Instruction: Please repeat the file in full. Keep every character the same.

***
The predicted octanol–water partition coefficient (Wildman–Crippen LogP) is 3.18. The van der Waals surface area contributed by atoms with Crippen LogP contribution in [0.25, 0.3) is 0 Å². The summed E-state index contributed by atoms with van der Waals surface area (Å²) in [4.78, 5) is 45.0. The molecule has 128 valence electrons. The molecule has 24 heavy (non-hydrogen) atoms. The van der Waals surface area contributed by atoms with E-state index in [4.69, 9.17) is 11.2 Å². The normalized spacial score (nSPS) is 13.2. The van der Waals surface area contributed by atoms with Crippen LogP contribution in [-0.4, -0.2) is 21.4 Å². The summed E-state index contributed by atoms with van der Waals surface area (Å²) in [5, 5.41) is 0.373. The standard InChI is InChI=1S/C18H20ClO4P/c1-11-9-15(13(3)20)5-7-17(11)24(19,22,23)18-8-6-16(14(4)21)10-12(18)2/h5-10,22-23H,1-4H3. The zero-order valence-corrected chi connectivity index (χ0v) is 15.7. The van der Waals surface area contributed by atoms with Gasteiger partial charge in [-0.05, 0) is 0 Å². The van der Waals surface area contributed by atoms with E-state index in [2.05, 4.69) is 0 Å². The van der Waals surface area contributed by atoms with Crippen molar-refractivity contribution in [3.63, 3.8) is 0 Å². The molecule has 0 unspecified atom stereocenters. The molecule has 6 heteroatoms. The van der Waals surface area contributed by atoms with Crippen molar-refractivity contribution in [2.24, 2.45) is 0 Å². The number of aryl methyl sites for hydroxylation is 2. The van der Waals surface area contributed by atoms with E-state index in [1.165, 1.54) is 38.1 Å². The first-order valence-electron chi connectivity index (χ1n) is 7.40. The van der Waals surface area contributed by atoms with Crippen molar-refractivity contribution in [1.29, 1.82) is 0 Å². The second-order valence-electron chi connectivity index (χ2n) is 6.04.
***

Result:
The predicted octanol–water partition coefficient (Wildman–Crippen LogP) is 3.18. The van der Waals surface area contributed by atoms with Crippen LogP contribution in [0.25, 0.3) is 0 Å². The summed E-state index contributed by atoms with van der Waals surface area (Å²) in [4.78, 5) is 45.0. The molecule has 128 valence electrons. The molecule has 24 heavy (non-hydrogen) atoms. The van der Waals surface area contributed by atoms with E-state index in [4.69, 9.17) is 11.2 Å². The normalized spacial score (nSPS) is 13.2. The van der Waals surface area contributed by atoms with Crippen LogP contribution in [-0.4, -0.2) is 21.4 Å². The summed E-state index contributed by atoms with van der Waals surface area (Å²) in [5, 5.41) is 0.373. The standard InChI is InChI=1S/C18H20ClO4P/c1-11-9-15(13(3)20)5-7-17(11)24(19,22,23)18-8-6-16(14(4)21)10-12(18)2/h5-10,22-23H,1-4H3. The zero-order valence-corrected chi connectivity index (χ0v) is 15.7. The van der Waals surface area contributed by atoms with Gasteiger partial charge in [-0.05, 0) is 0 Å². The van der Waals surface area contributed by atoms with E-state index in [2.05, 4.69) is 0 Å². The van der Waals surface area contributed by atoms with Crippen molar-refractivity contribution in [3.63, 3.8) is 0 Å². The molecule has 0 unspecified atom stereocenters. The molecule has 6 heteroatoms. The van der Waals surface area contributed by atoms with Crippen molar-refractivity contribution in [2.24, 2.45) is 0 Å². The number of aryl methyl sites for hydroxylation is 2. The van der Waals surface area contributed by atoms with E-state index in [1.165, 1.54) is 38.1 Å². The first-order valence-electron chi connectivity index (χ1n) is 7.40. The van der Waals surface area contributed by atoms with Crippen molar-refractivity contribution in [1.29, 1.82) is 0 Å². The second-order valence-electron chi connectivity index (χ2n) is 6.04.